There’s a financial formula used by some of the largest banks on Wall Street, including Goldman Sachs (NYSE: GS), Morgan Stanley (NYSE: MS), JPMorgan Chase (NYSE: JPM) and Bank of America (NYSE: BAC).
It’s the secret behind many of their top money-making strategies, and they’ve been using it for decades to rake in billions for themselves and their wealthy clients.
I use the formula myself, and I’ve been able to generate an average annualized return of 18.4% with one of the easiest and most conservative strategies in the market.
The formula I’m talking about is the Black-Scholes model.If you’re familiar with options, then you may have heard of it before.
It’s the most important development in financial engineering because it allows ordinary investors to profit from options just like Wall Street traders.
It was developed by Fischer Black, Myron Scholes and Robert Merton in the early 1970s.
Their formula provided a rational way to determine how much an option is worth. Thanks to their discovery, the three received the Nobel Prize in economics.
To understand why it’s important, you have to consider how things were before their discovery.
You see, up until this time, option pricing was done in many different ways, sometimes quite arbitrarily. As a result, it was difficult for ordinary investors to use options without being taken advantage of.
But the Black-Scholes model changed that. It created a formula that standardized the prices of options. This allowed options to be traded in large volumes at transparent prices, and created a vast options market, which today is worth trillions of dollars.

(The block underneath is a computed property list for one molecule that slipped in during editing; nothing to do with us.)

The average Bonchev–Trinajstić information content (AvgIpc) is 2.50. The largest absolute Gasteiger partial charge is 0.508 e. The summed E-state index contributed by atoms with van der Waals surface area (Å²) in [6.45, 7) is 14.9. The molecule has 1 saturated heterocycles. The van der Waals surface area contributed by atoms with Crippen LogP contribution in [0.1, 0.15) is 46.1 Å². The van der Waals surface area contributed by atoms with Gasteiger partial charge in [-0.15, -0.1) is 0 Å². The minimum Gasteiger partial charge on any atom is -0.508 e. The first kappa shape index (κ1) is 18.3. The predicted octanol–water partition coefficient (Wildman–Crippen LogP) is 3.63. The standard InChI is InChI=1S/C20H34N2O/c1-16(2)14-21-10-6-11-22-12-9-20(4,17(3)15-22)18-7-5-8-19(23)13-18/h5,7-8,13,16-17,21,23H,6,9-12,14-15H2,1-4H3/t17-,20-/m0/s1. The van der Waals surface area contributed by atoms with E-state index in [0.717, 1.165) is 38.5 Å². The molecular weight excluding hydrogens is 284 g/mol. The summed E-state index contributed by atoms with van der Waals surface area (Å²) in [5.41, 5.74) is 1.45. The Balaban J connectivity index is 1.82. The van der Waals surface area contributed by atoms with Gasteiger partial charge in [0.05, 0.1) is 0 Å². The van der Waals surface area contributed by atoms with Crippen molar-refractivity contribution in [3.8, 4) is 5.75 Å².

For our purposes, what makes the Black-Scholes model really exciting is that it helps predict future price changes, which lets you find the options trades that are most likely to succeed. And thanks to online calculators like this one, you don’t have to be a math whiz to use it; just enter a few numbers like the expiration date and strike price, and you’re ready to go.
(The Black-Scholes model is highly complex, with many variables and mathematical operations. If you’re interested in understanding the formula and the math behind it, I recommend this video from the online Kahn Academy.)
There are many different ways to trade options, but what most people don’t know is that they can use options to generate what I call “instant income” from the stocks you already own.
Think about it like this. You have an entire portfolio of stocks. They sit in your 401(k), IRA or brokerage account — just moving along with the market and occasionally dishing out some dividends. But what if you could squeeze a little more cash out of those idle stocks?
I’m not talking about anything risky. It’s one of the most basic options strategies — one that the large institutions use to rake in billions for their wealthy clients — and it’s what I focus on in my premium advisory Maximum Income.
The technique is called “selling covered calls” or “covered call writing.”
Let me show you how this works with a recent trade that I sent to my subscribers.
In February, we bought 100 shares of Royal Caribbean Cruises (NYSE: RCL) for around $75.55 per share. We sold shares at $82.50 five months later. While we held shares, it also paid out $0.60 in dividends, giving us a total return of around 10%.
This is a respectable return for a position held about five months but, as I mentioned before, what if we could juice those returns a little?
With did just that using covered calls.
In those five months, we sold four different options contracts on RCL. We were able to pocket an additional $5.57 per share, or $557 per contract (each contract controls 100 shares) in extra income. Including the dividend payment, this lowered our cost basis to $69.38 ($75.55 – $5.57 – $0.60). So when we sold for $82.50, we actually locked in an 18.9% return on our cost basis — nearly double the gain we would have made had we just let our shares remain idle in our brokerage account.
Generating income from covered calls can act like gasoline on a fire when stocks are climbing.
– Amber Hestla
Source: Profitable Trading